Recently, I've started reading this book named Designing For Emotion by Aarron Walter and I've made it a point to read it during my free time and so far I have completed three chapters of the book.

In the first chapter of the book, I found a really interesting sentence, written by the author:

Keep in mind that ignoring human needs is not a history we are doomed to repeat. Through our designs, we can see and connect with other human beings.

Do you think a good software builds strong connections with other human beings? Well, we have good examples like Facebook, Google, Netflix, and Microsoft are proof that they have a massive pool of audience who likes to use their products on a daily basis.

In this article, I will share some of my thoughts on how empathy can be used to build and design powerful applications.

User Interface Matters

To any user, whatever is displayed on the application matters the most, in this case, it's the User Interface of an application. If it doesn't allow a user to perform their desired task, it will end up in their Recycle Bin.

Fig. 1: Apple's Ping

There are many examples in the book and one of the examples is about Apple's Ping (refer to Fig. 1), which was an attempt in creating a social network on iTunes but it turned out to be unsuccessful as users learned that they weren't able to share songs on Facebook or Twitter and it lacked basic features. As a result, users didn't come back to it again.

In my opinion, a good user interface should be relatively easy to use and be more reliable in terms of pagespeed or simple and easy navigation for the user. I mean, think about it, if your user is able to complete their desired task and that puts a smile on their face, the user will share their experiences to their friends and you'll get more people to use your application, thus making your application more powerful.

A Universal Design

A door knob comes with multiple designs such as rotating knobs and levers but what matters the most to the people? The design or the functionality? I personally prefer a lever knob over a rotating knob as I find it quite annoying. Weird analogy but the point is, it should just open the door, nothing fancy.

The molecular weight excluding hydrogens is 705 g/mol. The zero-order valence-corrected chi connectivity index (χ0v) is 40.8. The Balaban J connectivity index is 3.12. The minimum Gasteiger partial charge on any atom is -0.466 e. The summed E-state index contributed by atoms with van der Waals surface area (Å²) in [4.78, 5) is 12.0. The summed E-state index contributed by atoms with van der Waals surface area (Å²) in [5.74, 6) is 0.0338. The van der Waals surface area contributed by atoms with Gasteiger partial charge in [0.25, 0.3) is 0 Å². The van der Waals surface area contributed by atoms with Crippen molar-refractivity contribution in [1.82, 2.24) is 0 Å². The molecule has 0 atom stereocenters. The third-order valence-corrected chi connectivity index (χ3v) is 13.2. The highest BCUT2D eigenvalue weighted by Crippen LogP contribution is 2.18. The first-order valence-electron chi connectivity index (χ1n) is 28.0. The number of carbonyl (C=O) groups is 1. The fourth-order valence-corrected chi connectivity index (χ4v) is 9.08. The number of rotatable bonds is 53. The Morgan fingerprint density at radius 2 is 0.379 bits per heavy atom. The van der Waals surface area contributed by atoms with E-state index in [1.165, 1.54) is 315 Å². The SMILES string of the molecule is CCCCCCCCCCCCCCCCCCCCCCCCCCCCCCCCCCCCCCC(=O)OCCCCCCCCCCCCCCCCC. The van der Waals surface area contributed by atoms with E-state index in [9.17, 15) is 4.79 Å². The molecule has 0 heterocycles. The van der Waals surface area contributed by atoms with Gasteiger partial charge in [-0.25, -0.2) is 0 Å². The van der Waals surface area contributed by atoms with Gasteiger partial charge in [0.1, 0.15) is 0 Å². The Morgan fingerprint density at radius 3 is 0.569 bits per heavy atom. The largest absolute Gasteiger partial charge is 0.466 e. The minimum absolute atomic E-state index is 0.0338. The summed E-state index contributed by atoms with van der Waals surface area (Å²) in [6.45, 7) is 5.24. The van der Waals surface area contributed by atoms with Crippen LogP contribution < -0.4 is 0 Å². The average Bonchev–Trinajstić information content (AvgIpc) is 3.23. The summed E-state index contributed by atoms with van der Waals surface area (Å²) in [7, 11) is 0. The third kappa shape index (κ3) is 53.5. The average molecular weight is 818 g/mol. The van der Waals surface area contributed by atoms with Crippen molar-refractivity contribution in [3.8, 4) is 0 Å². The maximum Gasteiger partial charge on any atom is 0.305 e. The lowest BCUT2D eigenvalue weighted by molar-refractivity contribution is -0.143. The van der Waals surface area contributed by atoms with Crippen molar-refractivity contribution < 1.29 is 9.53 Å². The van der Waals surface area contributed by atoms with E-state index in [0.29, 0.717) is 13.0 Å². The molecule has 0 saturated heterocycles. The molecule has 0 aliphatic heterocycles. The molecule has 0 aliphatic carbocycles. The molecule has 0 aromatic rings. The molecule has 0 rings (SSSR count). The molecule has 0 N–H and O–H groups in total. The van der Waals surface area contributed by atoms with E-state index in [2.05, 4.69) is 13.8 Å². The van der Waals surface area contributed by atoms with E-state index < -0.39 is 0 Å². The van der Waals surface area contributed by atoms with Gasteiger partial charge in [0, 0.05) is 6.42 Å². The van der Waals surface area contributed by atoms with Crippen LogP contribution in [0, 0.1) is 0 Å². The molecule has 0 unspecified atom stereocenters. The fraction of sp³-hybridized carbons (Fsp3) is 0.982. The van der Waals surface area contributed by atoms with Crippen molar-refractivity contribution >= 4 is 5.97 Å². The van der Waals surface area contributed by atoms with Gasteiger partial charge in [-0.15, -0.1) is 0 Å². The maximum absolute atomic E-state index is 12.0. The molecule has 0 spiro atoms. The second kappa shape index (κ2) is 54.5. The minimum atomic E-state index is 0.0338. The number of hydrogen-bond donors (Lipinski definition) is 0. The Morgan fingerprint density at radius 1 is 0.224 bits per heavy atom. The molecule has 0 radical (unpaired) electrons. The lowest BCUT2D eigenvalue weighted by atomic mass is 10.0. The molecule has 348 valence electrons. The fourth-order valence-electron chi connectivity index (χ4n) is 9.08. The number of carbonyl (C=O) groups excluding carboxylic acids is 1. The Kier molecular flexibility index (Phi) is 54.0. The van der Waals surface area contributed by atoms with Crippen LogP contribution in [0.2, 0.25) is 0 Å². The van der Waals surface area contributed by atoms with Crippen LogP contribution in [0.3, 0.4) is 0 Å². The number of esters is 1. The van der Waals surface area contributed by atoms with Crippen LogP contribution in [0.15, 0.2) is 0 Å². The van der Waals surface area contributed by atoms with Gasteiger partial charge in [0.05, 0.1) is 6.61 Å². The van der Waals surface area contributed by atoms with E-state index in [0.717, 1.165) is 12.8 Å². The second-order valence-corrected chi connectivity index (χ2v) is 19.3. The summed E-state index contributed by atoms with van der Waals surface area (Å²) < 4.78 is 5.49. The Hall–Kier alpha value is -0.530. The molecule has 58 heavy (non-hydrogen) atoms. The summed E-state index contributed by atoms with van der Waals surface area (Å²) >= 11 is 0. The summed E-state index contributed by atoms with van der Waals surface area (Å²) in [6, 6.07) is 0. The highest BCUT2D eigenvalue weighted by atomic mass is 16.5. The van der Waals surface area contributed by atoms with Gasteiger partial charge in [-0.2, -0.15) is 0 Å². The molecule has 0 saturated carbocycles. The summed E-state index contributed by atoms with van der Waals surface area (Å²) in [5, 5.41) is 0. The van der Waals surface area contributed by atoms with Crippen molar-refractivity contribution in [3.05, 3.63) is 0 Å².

Similarly, when we build our software, by following proper techniques, we can choose to make it beautiful but also choose to make it accessible and functional for everybody, at all costs.

Listen to your users

When building and designing a piece of code, it should and always be for the people that uses or will use your product. By understanding what's important to the users, it can help you get to the core of the problem and surpass technical challenges easily.

This can be achieved by gathering user requirements in the form of surveys, user feedback and A/B testing. Remember, software is just an expressive form of bringing your ideas to life and writing code is building on top of the idea to achieve a certain goal but empathy is the secret sauce to the success of your application.

UX is not UI

What's the first thing that comes to your mind when a friend of yours tells you: "Hey, I'm working as a UX Designer at UberCoolCorp!"? Does he build User Interfaces? Is he a Visual Graphics Designer? Neither, actually!

User Experience is not about how your application looks but how it feels and makes it simple and easier to interact with your users. I'd like to share an interesting quote from Usabilla's UX Expert, Erik Flowers:

UX is the intangible design of a strategy that brings us to a solution.

User Experience encompasses a lot of elements such as Information Architecture, Interaction Design, Usability, Product Design and so on. Below is a picture for your reference about why User Experience is not User Interface:

Fig. 2: How UX wants to be seen.

Although, it does have a lot of elements, UI is a huge part of the design process because strong visual aesthetics are still essential in UX, which is also one of the aspects of your user's interactions with the application.

Progressive Enhancement

A strategy that is known to take you on journey from simplicity to complexity. It's about starting off with a strong, practical foundation and then building on top of it. It's easier to maintain and make small yet incremental changes, renders the application to be more robust and it works for all users.


Well, I'm sure there a lot of elements to this topic but I thought of highlighting some of the most important parts of building and designing software with empathy. As engineers or developers, it is our job to ensure that our final product is usable and accessible to our end-user.

Hope you liked reading this article!

Stay tuned for more!